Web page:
It was during some “accidental market research” while he worked in the renowned fine food delicatessen, Arcadia on the Lisburn Road, that Mike Thomson began hatching a plan to make local cheese.

Mike Thomson of Mike’s Fancy Cheese, which makes Young Buck cheese.
Mike Thomson of Mike’s Fancy Cheese, which makes Young Buck cheese.

“Everyone was always asking for local cheese and you’d either give them something from down south or from England. There was no one making small scale cheese in Northern Ireland. I thought I’d go away, learn about it, and see if one day I could live out my dream,” he says.

He went to study cheese making at the School of Artisan Food near Sheffield before honing his craft with some of the finest British artisan cheese makers, eventually becoming head cheese maker at Sparkenhoe farm.

Mike Thomson of Mike’s Fancy Cheese, which makes Young Buck cheese.

He returned to Northern Ireland and used crowdfunding platform Seedrs to get his business off the ground. He started operating out of Newtownards making Northern Ireland’s first raw milk cheese called Young Buck and, in 2014, he had sold his first cheese to his former employer Arcadia.

Thomson says one of his joys working in Northern Ireland, as well as making the cheese, is the small amount of food miles taken to create it. “We make the cheese eight miles away, we drive two miles to collect the milk, we hardly do anything to it and it becomes cheese. I think the simplicity of that is just pure love.”

There are two Michelin star restaurants in Belfast, one is EIPIC where Alex Greene is head chef. It is owned by Michael Deane, renowned chef and owner of dining spots throughout Belfast. The other Michelin starred restaurant is Ox, whose head chef Stephen Toman believes there’s “a new breath of fresh air in the Belfast food scene”.

“It is a small community in Northern Ireland. It’s a close network so nobody wants to be left out because their stuff isn’t as good as the other person; be it cream or butter or meat or fish, everyone wants to get their produce on restaurant menus and selected by chefs. That reflects then into the restaurants themselves.”

Stephen Toman, from OX restaurant in Belfast.
Stephen Toman, from OX restaurant in Belfast.

One of the most enjoyable aspects of a trip to Belfast is the city’s hospitality. It is perhaps unexpectedly warm, polite and charming, with a wry, local wit from taxi drivers to train inspectors to waiters.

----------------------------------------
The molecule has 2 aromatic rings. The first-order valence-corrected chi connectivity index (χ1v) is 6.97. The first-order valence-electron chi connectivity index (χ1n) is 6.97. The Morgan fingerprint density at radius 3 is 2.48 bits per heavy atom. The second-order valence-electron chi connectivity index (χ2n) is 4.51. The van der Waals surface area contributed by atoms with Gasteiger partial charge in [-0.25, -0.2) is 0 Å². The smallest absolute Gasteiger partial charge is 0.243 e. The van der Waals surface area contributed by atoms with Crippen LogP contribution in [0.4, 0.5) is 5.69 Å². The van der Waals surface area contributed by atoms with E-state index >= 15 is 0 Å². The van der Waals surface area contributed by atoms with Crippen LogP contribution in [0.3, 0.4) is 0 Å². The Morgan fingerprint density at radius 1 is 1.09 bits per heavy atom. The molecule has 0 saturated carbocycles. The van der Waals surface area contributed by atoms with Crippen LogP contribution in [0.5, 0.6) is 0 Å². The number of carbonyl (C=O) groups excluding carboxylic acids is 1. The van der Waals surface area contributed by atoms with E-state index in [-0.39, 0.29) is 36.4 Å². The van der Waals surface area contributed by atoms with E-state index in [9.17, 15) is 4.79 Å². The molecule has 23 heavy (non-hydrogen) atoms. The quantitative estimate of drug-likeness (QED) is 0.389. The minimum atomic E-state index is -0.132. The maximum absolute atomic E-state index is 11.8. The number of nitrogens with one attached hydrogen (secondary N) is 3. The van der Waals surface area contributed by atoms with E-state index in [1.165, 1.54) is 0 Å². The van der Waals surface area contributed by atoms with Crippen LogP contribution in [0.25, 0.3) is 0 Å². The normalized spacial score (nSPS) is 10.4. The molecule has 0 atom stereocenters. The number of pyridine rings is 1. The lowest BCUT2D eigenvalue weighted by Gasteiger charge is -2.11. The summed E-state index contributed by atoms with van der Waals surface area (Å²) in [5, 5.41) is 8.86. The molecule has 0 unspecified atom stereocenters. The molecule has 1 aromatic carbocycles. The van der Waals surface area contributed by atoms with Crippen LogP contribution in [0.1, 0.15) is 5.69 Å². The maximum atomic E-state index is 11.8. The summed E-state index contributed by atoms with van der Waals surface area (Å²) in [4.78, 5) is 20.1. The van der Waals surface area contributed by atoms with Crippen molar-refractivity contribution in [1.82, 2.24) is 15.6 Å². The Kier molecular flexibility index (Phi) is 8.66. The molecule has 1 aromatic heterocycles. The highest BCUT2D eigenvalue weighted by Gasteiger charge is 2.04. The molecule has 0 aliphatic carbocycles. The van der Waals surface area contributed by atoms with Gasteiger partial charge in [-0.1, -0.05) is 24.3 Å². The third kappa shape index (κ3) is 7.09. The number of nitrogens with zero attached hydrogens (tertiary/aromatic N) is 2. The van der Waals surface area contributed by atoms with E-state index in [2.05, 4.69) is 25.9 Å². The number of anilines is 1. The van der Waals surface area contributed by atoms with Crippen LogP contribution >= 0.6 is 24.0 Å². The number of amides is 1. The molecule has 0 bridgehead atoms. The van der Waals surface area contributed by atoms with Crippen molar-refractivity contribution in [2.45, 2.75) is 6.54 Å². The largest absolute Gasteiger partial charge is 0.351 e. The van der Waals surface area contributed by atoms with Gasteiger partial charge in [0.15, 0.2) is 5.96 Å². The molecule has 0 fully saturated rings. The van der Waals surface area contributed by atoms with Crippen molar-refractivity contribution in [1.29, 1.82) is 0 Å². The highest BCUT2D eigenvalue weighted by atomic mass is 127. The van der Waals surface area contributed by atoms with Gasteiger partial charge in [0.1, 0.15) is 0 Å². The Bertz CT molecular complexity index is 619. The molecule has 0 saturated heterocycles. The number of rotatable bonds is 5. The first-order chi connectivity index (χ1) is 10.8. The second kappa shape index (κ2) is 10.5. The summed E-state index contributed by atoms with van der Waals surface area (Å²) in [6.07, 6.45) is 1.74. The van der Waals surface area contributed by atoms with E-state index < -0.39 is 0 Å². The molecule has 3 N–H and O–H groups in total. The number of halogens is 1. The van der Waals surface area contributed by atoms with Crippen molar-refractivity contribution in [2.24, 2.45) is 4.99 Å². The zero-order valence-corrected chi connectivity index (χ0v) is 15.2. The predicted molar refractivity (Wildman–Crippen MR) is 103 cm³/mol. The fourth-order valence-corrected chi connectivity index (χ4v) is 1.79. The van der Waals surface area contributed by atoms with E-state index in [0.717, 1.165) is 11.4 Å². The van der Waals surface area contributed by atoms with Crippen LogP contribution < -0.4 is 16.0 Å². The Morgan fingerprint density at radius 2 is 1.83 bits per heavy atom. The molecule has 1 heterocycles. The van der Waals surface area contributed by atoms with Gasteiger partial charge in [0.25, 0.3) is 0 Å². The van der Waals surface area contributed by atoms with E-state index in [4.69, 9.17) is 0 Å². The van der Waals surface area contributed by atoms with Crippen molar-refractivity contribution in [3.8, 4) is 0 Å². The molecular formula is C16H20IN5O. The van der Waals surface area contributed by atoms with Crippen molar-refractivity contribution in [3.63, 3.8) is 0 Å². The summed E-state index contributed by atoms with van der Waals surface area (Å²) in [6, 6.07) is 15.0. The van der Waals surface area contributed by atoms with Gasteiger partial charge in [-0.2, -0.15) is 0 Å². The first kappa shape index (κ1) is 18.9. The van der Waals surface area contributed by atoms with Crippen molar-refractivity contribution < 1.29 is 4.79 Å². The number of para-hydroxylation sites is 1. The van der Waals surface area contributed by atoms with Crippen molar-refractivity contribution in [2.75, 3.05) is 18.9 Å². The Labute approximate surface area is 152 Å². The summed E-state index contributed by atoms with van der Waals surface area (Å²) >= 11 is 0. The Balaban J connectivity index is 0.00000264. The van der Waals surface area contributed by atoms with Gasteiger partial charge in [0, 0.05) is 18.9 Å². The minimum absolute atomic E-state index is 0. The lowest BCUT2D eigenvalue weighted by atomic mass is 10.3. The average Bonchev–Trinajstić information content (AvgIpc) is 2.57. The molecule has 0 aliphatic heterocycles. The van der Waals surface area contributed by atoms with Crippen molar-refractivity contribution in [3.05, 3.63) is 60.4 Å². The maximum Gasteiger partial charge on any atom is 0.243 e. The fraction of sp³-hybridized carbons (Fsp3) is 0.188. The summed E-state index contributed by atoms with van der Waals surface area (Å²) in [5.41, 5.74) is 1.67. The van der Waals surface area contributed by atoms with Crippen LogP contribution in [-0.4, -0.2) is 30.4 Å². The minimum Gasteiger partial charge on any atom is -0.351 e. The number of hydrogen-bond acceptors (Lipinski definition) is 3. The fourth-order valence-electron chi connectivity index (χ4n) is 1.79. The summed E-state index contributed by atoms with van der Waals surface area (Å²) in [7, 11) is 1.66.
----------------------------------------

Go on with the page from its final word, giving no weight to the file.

“If Belfast people see anybody who looks bewildered or lost, they’re over trying to help them out. The people are natural, they have that bit of craic and banter,” says Rea.

Ask the locals: where are your favourite food and drink spots in Belfast?

Caroline Wilson – founder of Belfast Food Tours:

“You have got to go to Saint George’s market, it is the historical hub of Belfast food with food from all over Northern Ireland. Ox, to me, has got to be one of the best food experiences you can have in Belfast. The Muddlers Club and Mourne Seafood Bar are great in the city centre. In east Belfast, Il Pirata is a kind of home from home. Our Cathedral Quarter is definitely the place to go for a drink; places like The Spaniard. You can have incredible cocktails in The Merchant Hotel and Bert’s.”

Andy Rea – chef at Mourne Seafood Bar:

For breakfast it would be General Merchants where my favourite is sourdough, avocado, Vegemite and bacon on the side. For dinner in the city I love Coppi in St Anne’s Square and its sister restaurant, Buba. There is fantastic coffee in Root and Branch, who roast their own coffee. I love Kelly’s Cellars for a pint.”

Mike Thomson – produces Young Buck, raw milk blue cheese:

“I love Bistro Este and The Curated Kitchen, where the menu is from cookbooks and changes every week. Established Coffee and Buba are great. A friend of mine has a couple of brilliant coffee shops called Root and Branch. I love Laverys for a pint. They also run Woodworkers which is great for local craft beers and they feature our cheese, so it is great for a platter.”

Michele Shirlow – chief executive of Food NI:

“You can’t go wrong with Deane’s or James Street South or Ox. I like The Muddler’s Club as well. All around St Anne’s Square is fantastic with places like Coppi. I also like Graze in east Belfast. I think the thing about Belfast is that the standard is really high and even if you just go to a coffee shop you do get good grub.”

Stephen Toman – head chef of Michelin star restaurant Ox:

“I love Howard Street and The Muddler’s Club in the city if I was going out for dinner. For breakfast, General Merchants on the Ormeau Road is great. I also go to Graze in east Belfast. There is always a buzzy atmosphere in the Cathedral Quarter so pubs like The Duke of York, The Thirsty Goat and The Dirty Onion are fantastic.”